Rabble in Arms

by Kenneth Roberts
[Doubleday, Doran, $2.50]
Arundel and The Lively Lady led one to expect further good fare from Mr. Roberts; but Rabble in Arms is better than good. Like its predecessors, it has a romantic device overlaying the structure of the story; but fortunately the romantic flavor is submerged by the magnitude, the sweep, and the extraordinary vividness of the whole picture.
In brief, this is a panorama of American arms in the North, from the time Arnold failed to capture Quebec, through Sullivan’s Canadian expedition, the heartrending retreat with the army rotting on its feet with smallpox, through the building of Arnold’s half-armed fleet, and its engagement with the British, to the advance of Burgoyne’s army and the final surrender at Saratoga.
This Mr. Roberts makes real to the present-day reader with a simplicity of writing that provides a genuine experience. He indulges in no ‘themes,’ he tells it wholly through the eyes of the men who fought. And that is his triumph, for in these men he has created a gallery of characters that to me, for one, is astonishing for its variety and virility. Their voices become familiar, whether shooting craps or discussing politics, stealing rum and legs of lamb from superior officers, or wading into the British on land or water. They are ignorant, prejudiced, bigoted, generous, friendly, and wonderfully contemptuous. They curse, sweat, laugh, work, fight, like people you have known yourself. When one dies, the reader suffers a personal loss.
It is the person of Benedict Arnold who carries the story of the book. Mr. Roberts draws a vivid portrait, the picture the men whom he led must have formed of him, and therefore valid for the purposes of the book. But I find it difficult to agree with Mr. Roberts’s ultimate conclusion (delivered through the thoughts of Peter Merrill) that Arnold’s treason at West Point was his considered way of furthering the cause of his country.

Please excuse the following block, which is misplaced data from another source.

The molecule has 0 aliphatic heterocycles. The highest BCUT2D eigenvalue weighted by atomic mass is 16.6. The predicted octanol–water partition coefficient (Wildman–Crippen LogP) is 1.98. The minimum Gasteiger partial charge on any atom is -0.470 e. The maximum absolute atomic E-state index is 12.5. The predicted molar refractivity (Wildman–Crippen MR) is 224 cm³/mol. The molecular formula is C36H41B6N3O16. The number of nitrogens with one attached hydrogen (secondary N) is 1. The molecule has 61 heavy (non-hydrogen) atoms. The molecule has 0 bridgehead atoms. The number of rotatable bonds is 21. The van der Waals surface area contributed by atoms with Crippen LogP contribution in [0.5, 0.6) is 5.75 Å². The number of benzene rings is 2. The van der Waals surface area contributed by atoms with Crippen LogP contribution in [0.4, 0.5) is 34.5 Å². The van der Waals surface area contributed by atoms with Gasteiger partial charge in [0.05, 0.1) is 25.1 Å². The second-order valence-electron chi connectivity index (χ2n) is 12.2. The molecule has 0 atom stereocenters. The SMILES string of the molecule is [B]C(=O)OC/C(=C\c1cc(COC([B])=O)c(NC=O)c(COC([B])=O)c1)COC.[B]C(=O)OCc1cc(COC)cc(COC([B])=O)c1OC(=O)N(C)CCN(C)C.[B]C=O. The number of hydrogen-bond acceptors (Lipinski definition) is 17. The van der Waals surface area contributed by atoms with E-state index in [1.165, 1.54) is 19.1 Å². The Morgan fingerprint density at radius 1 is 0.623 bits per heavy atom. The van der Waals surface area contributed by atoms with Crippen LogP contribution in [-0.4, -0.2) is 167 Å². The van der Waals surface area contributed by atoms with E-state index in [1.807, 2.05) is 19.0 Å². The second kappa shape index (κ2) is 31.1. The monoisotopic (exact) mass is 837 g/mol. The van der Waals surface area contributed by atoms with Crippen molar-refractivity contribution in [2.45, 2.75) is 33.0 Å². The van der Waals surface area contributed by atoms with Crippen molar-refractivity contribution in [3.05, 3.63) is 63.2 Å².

If that were true, it Would be hard to credit his accepting British money, still harder a British command. And, going back to the sources, it is evident that there had been suspicions of Arnold even before Quebec. Not all the skunks Mr. Roberts paints for us were skunks — as there are documents to show. For instance, Colonel Brown, who lost his command through Arnold’s instigation, was no skunk, but a valiant and badly used officer.
But, just or unjust, suspicions ruined Arnold. And chiefly because they threatened his heroic egoism. Therein lies his tragedy. Had he been intelligently handled, he would have continued one of our most valuable officers, but even in those days there was a Congress to bungle matters.
Arnold is beyond generalities, Mr. Roberts has shown him as he undoubtedly was through the great two years preceding Saratoga. Better than that, he has shown us the stuff of our ancestors, and has described the Revolution as it has not yet been described. There is the making of a civilization encompassed in his book. Finally, this is a story stuffed gum-full of Americanbrand humor.